Irish Geo Travels – Northern Ireland

Traveling to Ireland has been something I’ve wanted to do. So, when the opportunity came up to go to Scotland, I couldn’t leave the general area without seeing at least some of both Northern Ireland and the Republic of Ireland. I only made it as far south as Dublin, but I guess on the positive side, that leaves many places that I need to visit on a future trip.

I flew from Glasgow into Dublin, rented a car, and first headed for Northern Ireland which is the subject of this blog. The causeway coastal route in Northern Ireland (from the North Channel coast eastward to the Irish Sea coastline) is a drive that I wanted to try. I ended up driving only about half of it – from Ballycastle east to Port Stewart because I spent so much time stopping to look at rocks and scenery.

The area that I drove through is a part of the Causeway coastline that cuts into the Antrim lava plateau. Beginning about 62 million years ago and continuing for several million years, extensive volcanic activity associated with the opening of the north Atlantic Ocean occurred here.  In fact, igneous activity was so extensive in the nascent north Atlantic area, that the Antrim plateau basalts are only a small part of the North Atlantic Igneous Province, which is centered on Iceland.  But – coming back more locally to the Antrim area, basaltic lava here intruded into Cretaceous marine strata, mainly chalk beds (which makes a striking visual contrast along the coastline). As noted on a Queen’s University Belfast website for the Giant’s Causeway:

The total area of these flows is now much reduced compared to their original extent, but they still constitute, at 3,800km2, Europe’s most extensive lava field. Traditionally the lavas of the Antrim Lava Group have been divided into three main phases of activity, separated by two extended periods of quiescence or limited, local activity.

The two areas that I spent most time at during my coastal causeway drive are the Carrick-a-rede Bridge and the Giant’s Causeway. These areas are developed within the Lower and Middle Basalts of the Antrim Lava Group and contain an Inter-basaltic Bed of reddish-weathered regolith and paleosols. A photo tour of the two areas are shown below –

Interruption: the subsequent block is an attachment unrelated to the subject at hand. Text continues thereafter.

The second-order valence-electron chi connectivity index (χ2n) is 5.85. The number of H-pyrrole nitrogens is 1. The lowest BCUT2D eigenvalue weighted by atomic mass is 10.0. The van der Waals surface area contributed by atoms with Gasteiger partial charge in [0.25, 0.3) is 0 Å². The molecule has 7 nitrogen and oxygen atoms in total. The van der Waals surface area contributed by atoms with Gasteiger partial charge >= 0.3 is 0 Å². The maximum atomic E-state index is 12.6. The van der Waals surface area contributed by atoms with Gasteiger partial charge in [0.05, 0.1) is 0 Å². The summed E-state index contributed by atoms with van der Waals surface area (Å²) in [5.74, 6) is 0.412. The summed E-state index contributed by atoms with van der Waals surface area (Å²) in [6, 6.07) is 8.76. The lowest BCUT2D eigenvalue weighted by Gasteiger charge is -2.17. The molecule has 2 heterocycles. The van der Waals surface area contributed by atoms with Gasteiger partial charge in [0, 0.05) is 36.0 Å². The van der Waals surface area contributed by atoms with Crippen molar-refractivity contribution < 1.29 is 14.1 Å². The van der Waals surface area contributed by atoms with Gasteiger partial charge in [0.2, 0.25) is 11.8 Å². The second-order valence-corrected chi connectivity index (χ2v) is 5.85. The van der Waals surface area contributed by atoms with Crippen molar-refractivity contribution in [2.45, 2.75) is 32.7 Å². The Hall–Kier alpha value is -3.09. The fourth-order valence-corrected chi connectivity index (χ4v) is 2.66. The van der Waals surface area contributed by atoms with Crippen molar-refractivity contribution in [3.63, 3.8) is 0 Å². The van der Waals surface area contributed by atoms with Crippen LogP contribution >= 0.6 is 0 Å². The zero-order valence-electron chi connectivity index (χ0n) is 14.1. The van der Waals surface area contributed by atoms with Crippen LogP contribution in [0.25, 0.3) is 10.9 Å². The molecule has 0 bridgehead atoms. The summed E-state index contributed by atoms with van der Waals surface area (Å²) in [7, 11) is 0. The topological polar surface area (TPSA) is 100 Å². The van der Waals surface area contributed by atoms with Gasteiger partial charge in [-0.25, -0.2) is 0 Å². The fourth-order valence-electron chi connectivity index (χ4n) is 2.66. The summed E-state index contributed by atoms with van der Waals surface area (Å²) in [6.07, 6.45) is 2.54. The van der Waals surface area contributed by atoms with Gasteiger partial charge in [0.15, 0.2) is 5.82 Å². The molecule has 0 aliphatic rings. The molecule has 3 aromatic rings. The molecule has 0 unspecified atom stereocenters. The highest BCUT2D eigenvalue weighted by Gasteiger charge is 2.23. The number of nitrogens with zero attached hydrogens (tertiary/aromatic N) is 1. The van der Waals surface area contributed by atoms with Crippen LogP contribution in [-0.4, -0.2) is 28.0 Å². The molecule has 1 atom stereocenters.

Carrick-a-Rede Rope Bridge

A rope bridge connects the mainland with Carrick-a- Rede island. The first rope bridge was built in 1755 to facilitate fishing of Atlantic salmon. The salmon fishery has since died out, but the bridge is maintained as part of National Trust lands.

The Coastal Highway is cut into the Antrim Plateau where Paleocene basalt overlies Cretaceous chalk strata. The Lower and Middle Basalts of the Antrim Lava Group are in this area separated by a reddish-colored paleosol zone.
The hike to the Carrick-a-Rede Bridge goes over Paleocene basalt of the Antrim Lava Group.
A closer view of bridge – not too much wind when I visited, so it was a pleasant walk across the bridge.

Giant’s Causeway:

The Giant’s Causeway is a UNESCO World Heritage Site. As noted on its UNESCO website:

The Giant’s Causeway lies at the foot of the basalt cliffs along the sea coast on the edge of the Antrim plateau in Northern Ireland. It is made up of some 40,000 massive black basalt columns sticking out of the sea. The dramatic sight has inspired legends of giants striding over the sea to Scotland.

UNESCO World Heritage Site signage at the entrance to the Giant’s Causeway.
A Giant’s Causeway marker – This area was inscribed as a World Heritage site in 1986.
The paleosol zone of the lower Inter-Basaltic Bed exposed on the road to the Giant’s Causeway.
The onion skin basalt rocks at Windy Gap, on the road to the Giant’s Causeway basalt columns. These rocks have undergone much spheroidal weathering.
Causeway basalt columns…
More columns…
…and more columns. Halfway up the far slope is the reddish-colored lower inter-Basaltic bed that separates the Lower Basalt from the Middle Basalt of the Antrim Lava Group.

A Second Warning – Forcing Earth’s Ecosystems Beyond Their Breaking Point

The Athabaska glacier in the Columbia Icefields, Alberta, Canada, has receded 1.5 km and lost over 50% of its volume during the last 125 years (Photo: D. Hanneman)